I Have Daddy Issues Even Though My Dad Was Amazing

When I was a kid, my dad was my best friend. He made me feel loved every day and he gave me everything a kid would ever need from their father… which is why I have daddy issues when it comes to my romantic relationships as an adult.

My dad was a workaholic.

My dad worked hard—a little too hard, to be honest. He always put work first and used to come home late and work on holidays. I know he just wanted to provide for his family and make sure that we are financially OK, and I can only hope to find this kind of commitment in the guy I end up with someday. However, I gravitate towards guys with the same workaholic tendencies now and I’m always battling for more of their time and attention. I feel like somewhere in my subconscious, I’m always trying to prove to my dad that I’m good enough for him to make more time for me.

My dad was far from a disciplinarian.

My mom was the one who raised me, not my dad. She got me up for school, cooked for me, and told me bedtime stories. She was the one who took care of me when I was sick, who helped me with my homework, who set rules and boundaries for me. See, my mom was tough with me and my dad was easy on me. My dad was the fun parent. He played with me, bought me things, and took me places. That was fun, but it made me feel like I can do the same with guys now. I don’t consider myself a manipulative person, but I’ve definitely gotten away with stuff with guys I’m dating.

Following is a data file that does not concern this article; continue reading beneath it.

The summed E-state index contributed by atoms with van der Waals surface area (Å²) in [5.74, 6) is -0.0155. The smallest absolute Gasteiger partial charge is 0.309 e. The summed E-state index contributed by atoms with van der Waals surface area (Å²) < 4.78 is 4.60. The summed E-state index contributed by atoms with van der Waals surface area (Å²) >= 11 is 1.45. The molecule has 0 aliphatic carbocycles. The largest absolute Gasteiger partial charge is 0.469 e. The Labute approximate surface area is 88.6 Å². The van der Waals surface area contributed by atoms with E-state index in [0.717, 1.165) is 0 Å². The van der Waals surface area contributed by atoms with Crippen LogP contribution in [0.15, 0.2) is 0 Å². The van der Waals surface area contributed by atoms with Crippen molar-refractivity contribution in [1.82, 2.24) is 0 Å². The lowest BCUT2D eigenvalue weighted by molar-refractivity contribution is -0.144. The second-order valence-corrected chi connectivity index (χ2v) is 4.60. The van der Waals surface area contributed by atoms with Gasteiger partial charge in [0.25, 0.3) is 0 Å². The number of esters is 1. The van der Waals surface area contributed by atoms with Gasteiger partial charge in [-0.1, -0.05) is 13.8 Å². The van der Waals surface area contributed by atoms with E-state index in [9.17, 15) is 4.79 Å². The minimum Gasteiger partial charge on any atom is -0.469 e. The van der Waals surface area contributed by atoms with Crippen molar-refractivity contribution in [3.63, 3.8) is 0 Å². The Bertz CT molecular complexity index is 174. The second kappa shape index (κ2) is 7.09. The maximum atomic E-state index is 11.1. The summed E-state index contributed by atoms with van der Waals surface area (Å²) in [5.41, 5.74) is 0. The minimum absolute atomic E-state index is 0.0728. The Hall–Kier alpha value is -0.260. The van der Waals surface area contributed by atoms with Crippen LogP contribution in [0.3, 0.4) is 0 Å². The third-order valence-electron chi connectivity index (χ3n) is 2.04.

My dad was emotionally unavailable.

He loved me and all, but I’ve always felt like he kept me at arm’s length. Seeing my male friends express their love and gratitude for their significant others opened my eyes to the fact that being emotionally unavailable isn’t okay, it isn’t healthy, and sadly, it’s abusive. I used to think that it’s normal when a guy doesn’t open up about his feelings. I used to think that it’s normal when my feelings come second in a guy’s life. The scariest thought of them all is that I used to think that being emotionally unavailable means that you have standards.

My dad was broken.

I always associated having a tragic story with being a good family man because of my dad. He had a unique life experience and I’m determined to find someone just like him, someone who suffered and has lost in life because that’s a man worth having. However, I’m starting to realize that there are men out there who have a normal life and they’re good men. I’m starting to realize that being a good person is a choice, not a result of unfortunate events. I’m ashamed to admit it, but I want to be the source of happiness in a man’s life because that’s what I was in my dad’s life. Does that make me a girl with issues? Absolutely! But it also makes me human.

My dad’s death is like a monkey following me around.